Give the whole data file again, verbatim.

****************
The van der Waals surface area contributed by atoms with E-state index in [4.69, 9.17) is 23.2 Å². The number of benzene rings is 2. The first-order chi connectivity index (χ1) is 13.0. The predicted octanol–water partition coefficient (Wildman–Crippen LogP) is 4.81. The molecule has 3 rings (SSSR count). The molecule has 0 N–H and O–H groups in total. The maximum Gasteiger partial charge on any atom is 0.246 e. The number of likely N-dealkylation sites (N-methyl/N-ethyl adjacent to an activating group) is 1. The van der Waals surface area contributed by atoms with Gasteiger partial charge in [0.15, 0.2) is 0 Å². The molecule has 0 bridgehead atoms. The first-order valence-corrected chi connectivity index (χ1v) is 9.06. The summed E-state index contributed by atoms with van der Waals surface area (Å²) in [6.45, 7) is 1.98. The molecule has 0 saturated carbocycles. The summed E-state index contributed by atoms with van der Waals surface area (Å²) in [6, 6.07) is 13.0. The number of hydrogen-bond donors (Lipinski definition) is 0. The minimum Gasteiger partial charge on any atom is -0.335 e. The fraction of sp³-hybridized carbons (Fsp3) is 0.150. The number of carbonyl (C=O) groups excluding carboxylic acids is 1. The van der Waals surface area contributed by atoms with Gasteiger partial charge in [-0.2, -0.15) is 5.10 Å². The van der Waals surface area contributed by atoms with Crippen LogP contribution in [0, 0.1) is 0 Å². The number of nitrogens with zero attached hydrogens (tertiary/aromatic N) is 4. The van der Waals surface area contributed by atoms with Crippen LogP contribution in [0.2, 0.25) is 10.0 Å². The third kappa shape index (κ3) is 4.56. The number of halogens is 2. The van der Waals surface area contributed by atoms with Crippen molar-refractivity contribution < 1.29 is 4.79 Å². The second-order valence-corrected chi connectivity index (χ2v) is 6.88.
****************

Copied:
The van der Waals surface area contributed by atoms with E-state index in [4.69, 9.17) is 23.2 Å². The number of benzene rings is 2. The first-order chi connectivity index (χ1) is 13.0. The predicted octanol–water partition coefficient (Wildman–Crippen LogP) is 4.81. The molecule has 3 rings (SSSR count). The molecule has 0 N–H and O–H groups in total. The maximum Gasteiger partial charge on any atom is 0.246 e. The number of likely N-dealkylation sites (N-methyl/N-ethyl adjacent to an activating group) is 1. The van der Waals surface area contributed by atoms with Gasteiger partial charge in [0.15, 0.2) is 0 Å². The molecule has 0 bridgehead atoms. The first-order valence-corrected chi connectivity index (χ1v) is 9.06. The summed E-state index contributed by atoms with van der Waals surface area (Å²) in [6.45, 7) is 1.98. The molecule has 0 saturated carbocycles. The summed E-state index contributed by atoms with van der Waals surface area (Å²) in [6, 6.07) is 13.0. The number of hydrogen-bond donors (Lipinski definition) is 0. The minimum Gasteiger partial charge on any atom is -0.335 e. The fraction of sp³-hybridized carbons (Fsp3) is 0.150. The number of carbonyl (C=O) groups excluding carboxylic acids is 1. The van der Waals surface area contributed by atoms with Gasteiger partial charge in [-0.2, -0.15) is 5.10 Å². The van der Waals surface area contributed by atoms with Crippen LogP contribution in [0, 0.1) is 0 Å². The number of nitrogens with zero attached hydrogens (tertiary/aromatic N) is 4. The van der Waals surface area contributed by atoms with Crippen LogP contribution in [0.2, 0.25) is 10.0 Å². The third kappa shape index (κ3) is 4.56. The number of halogens is 2. The van der Waals surface area contributed by atoms with Crippen molar-refractivity contribution < 1.29 is 4.79 Å². The second-order valence-corrected chi connectivity index (χ2v) is 6.88.